Inside the Coen Heads

Brothers Joel and Ethan Coen have made some of the most original, visually and verbally stunning films of the last decade. Their new screwball comedy, The Hudsucker Proxy, is their first big-budget, movie-star movie. Just don’t ask them to talk about it.

  1. Susan Sarandon crept up to the magnificent double doors. It was February 1993, in Wilmington, North Carolina, and she was visiting her longtime companion, Tim Robbins, who was filming The Hudsucker Proxy. The set's lavish scale clearly took her aback. Was this a Coen Brothers film? Weren't they supposed to be small-budget, art-house, seat-of-the-pants productions peopled with little-known character actors? She poked her head through the doorway to survey the scene: the gargantuan office, massive Art Deco fixtures, terrazzo-marbleized walls—and there, behind a huge desk, wearing a gray suit, smoking a fine cigar, and looking serenely iconic, Paul Newman.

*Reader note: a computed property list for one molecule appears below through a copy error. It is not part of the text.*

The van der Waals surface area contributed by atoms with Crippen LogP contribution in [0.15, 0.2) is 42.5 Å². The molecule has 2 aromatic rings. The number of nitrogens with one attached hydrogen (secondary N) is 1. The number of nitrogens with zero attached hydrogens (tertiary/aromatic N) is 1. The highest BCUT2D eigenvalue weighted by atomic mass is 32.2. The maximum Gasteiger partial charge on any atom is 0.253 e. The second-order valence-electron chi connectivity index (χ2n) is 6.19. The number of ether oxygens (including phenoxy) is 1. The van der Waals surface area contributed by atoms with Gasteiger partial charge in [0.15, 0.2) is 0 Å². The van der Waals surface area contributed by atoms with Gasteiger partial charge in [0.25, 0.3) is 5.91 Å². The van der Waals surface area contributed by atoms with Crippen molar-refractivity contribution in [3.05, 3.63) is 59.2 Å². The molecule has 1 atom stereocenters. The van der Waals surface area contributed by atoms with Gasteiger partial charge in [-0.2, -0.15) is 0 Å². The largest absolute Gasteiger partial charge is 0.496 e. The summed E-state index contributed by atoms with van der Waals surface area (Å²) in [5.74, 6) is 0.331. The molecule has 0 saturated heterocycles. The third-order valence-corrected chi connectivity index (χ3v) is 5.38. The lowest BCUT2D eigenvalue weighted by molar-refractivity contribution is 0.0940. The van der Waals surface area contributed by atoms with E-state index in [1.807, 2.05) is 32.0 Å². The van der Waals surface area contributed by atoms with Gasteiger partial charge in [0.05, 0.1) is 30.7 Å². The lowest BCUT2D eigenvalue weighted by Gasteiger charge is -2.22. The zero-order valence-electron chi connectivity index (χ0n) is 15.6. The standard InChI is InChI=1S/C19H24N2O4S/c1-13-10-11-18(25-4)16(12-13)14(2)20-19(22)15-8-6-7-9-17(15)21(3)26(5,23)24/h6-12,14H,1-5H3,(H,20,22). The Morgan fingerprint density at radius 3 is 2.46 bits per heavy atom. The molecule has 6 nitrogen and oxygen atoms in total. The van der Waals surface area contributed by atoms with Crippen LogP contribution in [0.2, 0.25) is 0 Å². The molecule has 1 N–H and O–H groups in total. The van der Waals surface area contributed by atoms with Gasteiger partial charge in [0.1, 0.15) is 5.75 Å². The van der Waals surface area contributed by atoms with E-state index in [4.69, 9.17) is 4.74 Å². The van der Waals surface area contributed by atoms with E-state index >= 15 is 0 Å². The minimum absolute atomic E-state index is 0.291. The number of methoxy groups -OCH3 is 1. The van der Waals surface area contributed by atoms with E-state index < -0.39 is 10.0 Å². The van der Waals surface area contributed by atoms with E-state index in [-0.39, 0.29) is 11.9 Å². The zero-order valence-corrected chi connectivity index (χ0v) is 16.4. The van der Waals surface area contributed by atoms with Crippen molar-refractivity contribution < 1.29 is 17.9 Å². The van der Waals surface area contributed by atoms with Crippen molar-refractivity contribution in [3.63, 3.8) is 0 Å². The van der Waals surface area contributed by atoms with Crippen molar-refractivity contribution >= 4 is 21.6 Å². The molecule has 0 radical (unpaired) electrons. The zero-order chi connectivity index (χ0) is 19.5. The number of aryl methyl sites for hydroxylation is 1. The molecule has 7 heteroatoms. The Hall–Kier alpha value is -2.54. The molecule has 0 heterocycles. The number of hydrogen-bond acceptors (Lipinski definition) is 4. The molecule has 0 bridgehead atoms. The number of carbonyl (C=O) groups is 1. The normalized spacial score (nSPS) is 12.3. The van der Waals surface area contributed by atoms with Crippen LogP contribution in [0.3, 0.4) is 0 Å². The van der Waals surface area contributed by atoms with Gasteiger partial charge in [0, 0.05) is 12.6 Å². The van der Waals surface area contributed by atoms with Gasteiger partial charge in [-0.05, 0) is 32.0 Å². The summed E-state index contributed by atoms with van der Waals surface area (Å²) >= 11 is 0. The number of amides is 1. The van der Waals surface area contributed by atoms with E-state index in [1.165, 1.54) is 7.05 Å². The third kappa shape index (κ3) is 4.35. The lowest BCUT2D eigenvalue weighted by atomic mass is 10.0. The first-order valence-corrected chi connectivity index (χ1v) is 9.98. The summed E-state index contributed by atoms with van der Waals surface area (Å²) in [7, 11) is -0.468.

Sarandon turned to the movie's director. "It's gorgeous!"

    Joel Coen nodded, almost. Unshaven, ponytailed, fingering a cigarette lighter like a rosary, he has a perpetual up-all-night-for-the-French-lit-exam look. His brother, Ethan, unshaven, curly-haired, and shorter, wandered out of Newman's office trailing a hand along the wall, like a kid counting his footsteps. Ethan is nominally the producer, but the brothers write and film their movies together, behaving as one brain. "Can we make the second hand go faster?" Ethan asked the special-effects gang boss, referring to the huge Hudsucker Industries clock outside Newman's window.

    "Like, a hair?"

    "Two hairs," Ethan said, with no change of expression. "Two hairs and a tidge." The scene depends on a certain mechanized exactitude: the synchronized movements of a ticker-tape ma...

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